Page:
I exhaled, and it was a blue blow, for sure!

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What amazes me is the number of people on OC who are clueless as to why posters here aren't jump9ing for joy over the site despite the numerous well thought posts here stating why. I can only conclude they are willfully blind to the flaws in their new toy, but I fear all to soon they will have a rude awakening.

 

In the form of what, do you think? Do you think that Garmin will take the wheels and actually put some controls in place or do you think Something Really Bad will happen- in which case that could affect things for those of us not using their site. But hey, crazy me talking of skies falling and all that. :rolleyes:

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I can only conclude they are willfully blind to the flaws in their new toy, but I fear all to soon they will have a rude awakening.

 

Flaws----Not the least of which is no caches.

 

Rude Awakening----geocaching is not done on forums, and actually does involve going out to find caches and if they don't have any they will soon have no following.

 

My loyalties are over here, where I have met people and biked and hiked with people, it is to those people that I am loyal, not a site. I truly enjoy the people I have met through geocaching.

Edited by Packanack

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In the form of what, do you think? Do you think that Garmin will take the wheels and actually put some controls in place or do you think Something Really Bad will happen- in which case that could affect things for those of us not using their site. But hey, crazy me talking of skies falling and all that. :rolleyes:

 

I expect they'll make some modest improvements in the service over the next few month and at some point they'll have to make some kind of marketing blitz to generate usage. Until then, and probably after, I don't see any "sky is falling scenario" happening. I expected OC to get some modest growth in their numbers from December to January but that didn't happen.

 

As of today, there are 3827 cache listings for all of North America and the Caribbean on OC. Only 238 had any kind of log entered in January (6.2%). Thats down from the 475 that were logged in December (12.4%).

 

In all of January, OC only added 149 new caches for all of North America and the Caribbean.

 

With only a couple hundred log entries a month, it's hard to do much damage to the geocaching community with their current policies as they are just too small right now.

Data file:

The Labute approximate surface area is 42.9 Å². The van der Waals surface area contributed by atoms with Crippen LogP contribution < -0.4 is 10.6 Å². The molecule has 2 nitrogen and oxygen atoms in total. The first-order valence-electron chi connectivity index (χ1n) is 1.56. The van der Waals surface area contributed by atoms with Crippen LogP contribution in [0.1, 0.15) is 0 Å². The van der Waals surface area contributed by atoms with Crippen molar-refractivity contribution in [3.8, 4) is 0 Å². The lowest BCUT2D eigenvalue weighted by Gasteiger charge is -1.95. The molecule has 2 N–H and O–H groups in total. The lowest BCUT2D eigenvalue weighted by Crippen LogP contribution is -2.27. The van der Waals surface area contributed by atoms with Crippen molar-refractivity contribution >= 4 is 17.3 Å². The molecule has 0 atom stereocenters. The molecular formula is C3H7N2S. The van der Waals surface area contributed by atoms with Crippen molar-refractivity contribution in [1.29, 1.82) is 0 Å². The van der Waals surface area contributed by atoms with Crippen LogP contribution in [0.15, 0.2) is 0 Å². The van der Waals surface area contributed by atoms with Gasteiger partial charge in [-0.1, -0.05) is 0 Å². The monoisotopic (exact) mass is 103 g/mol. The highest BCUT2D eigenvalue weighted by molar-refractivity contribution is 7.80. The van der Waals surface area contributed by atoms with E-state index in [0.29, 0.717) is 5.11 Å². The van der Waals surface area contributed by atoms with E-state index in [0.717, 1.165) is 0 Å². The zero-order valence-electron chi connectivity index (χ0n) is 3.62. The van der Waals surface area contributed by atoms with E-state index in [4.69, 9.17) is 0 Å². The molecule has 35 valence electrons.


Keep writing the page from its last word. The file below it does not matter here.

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By the way, I posted this on another thread, but I think it is worth posting here as well. This is a list of the rules that our Minnesota reviewer (and Minnesota hiders, of course) need to keep in mind: http://mngca.org/guidelines

 

Thanks for the link, it is great to see the guidelines. I will pass it along. Thanks for helping out.

Have you posted that link yet? Please, by all means, do, if you haven't already.

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Ooops. Shoulda read the whole thread first.

Done yet? :)

 

In two hours and twenty minutes? Not a snowballs chance in that place the devil lives.

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Why reopen this thread?

Why not?

Geocaching is a game so why get so worked up over an alternative site?

I don't think anyone is getting "so worked up".

I do see some folks pointing out the obvious flaws with OC.

I see other folks discussing those flaws.

Mostly in a civil fashion.

Isn't that what a forum is for?

Some folks need to get a life! :ph34r:

Insults don't add any validity to your comments.

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Why reopen this thread? Geocaching is a game so why get so worked up over an alternative site? Some folks need to get a life! :ph34r:

 

Brad W made it clear in his locking post that it was just a temporary closure. Groundspeak seems happy for the discussions to continue here as long as they don't turn into personal digs at individuals. If they had kept it locked then it's likely some individuals would have been muttering things like, "They closed the topic because it was giving too much attention to a competing site."

 

MrsB